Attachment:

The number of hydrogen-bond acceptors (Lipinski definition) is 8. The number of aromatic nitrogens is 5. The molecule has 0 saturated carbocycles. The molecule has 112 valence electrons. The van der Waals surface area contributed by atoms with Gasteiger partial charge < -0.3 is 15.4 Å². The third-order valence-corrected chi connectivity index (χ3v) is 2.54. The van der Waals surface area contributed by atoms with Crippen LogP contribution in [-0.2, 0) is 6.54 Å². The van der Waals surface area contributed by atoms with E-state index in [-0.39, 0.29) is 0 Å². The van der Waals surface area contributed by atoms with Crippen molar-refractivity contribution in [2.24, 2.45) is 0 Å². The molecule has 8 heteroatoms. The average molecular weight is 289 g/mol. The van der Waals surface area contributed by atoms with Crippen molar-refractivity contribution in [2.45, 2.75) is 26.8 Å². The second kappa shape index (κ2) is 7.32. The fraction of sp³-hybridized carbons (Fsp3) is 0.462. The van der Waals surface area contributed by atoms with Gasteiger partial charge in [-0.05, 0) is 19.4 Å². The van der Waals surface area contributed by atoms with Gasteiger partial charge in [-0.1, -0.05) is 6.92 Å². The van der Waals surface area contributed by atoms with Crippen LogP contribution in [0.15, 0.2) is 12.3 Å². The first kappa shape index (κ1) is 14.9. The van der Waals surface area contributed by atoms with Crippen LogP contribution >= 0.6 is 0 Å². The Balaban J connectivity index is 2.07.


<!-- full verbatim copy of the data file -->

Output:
The number of hydrogen-bond acceptors (Lipinski definition) is 8. The number of aromatic nitrogens is 5. The molecule has 0 saturated carbocycles. The molecule has 112 valence electrons. The van der Waals surface area contributed by atoms with Gasteiger partial charge < -0.3 is 15.4 Å². The third-order valence-corrected chi connectivity index (χ3v) is 2.54. The van der Waals surface area contributed by atoms with Crippen LogP contribution in [-0.2, 0) is 6.54 Å². The van der Waals surface area contributed by atoms with E-state index in [-0.39, 0.29) is 0 Å². The van der Waals surface area contributed by atoms with Crippen molar-refractivity contribution in [2.24, 2.45) is 0 Å². The molecule has 8 heteroatoms. The average molecular weight is 289 g/mol. The van der Waals surface area contributed by atoms with Crippen molar-refractivity contribution in [2.45, 2.75) is 26.8 Å². The second kappa shape index (κ2) is 7.32. The fraction of sp³-hybridized carbons (Fsp3) is 0.462. The van der Waals surface area contributed by atoms with Gasteiger partial charge in [-0.05, 0) is 19.4 Å². The van der Waals surface area contributed by atoms with Gasteiger partial charge in [-0.1, -0.05) is 6.92 Å². The van der Waals surface area contributed by atoms with Crippen LogP contribution in [0.15, 0.2) is 12.3 Å². The first kappa shape index (κ1) is 14.9. The van der Waals surface area contributed by atoms with Crippen LogP contribution >= 0.6 is 0 Å². The Balaban J connectivity index is 2.07.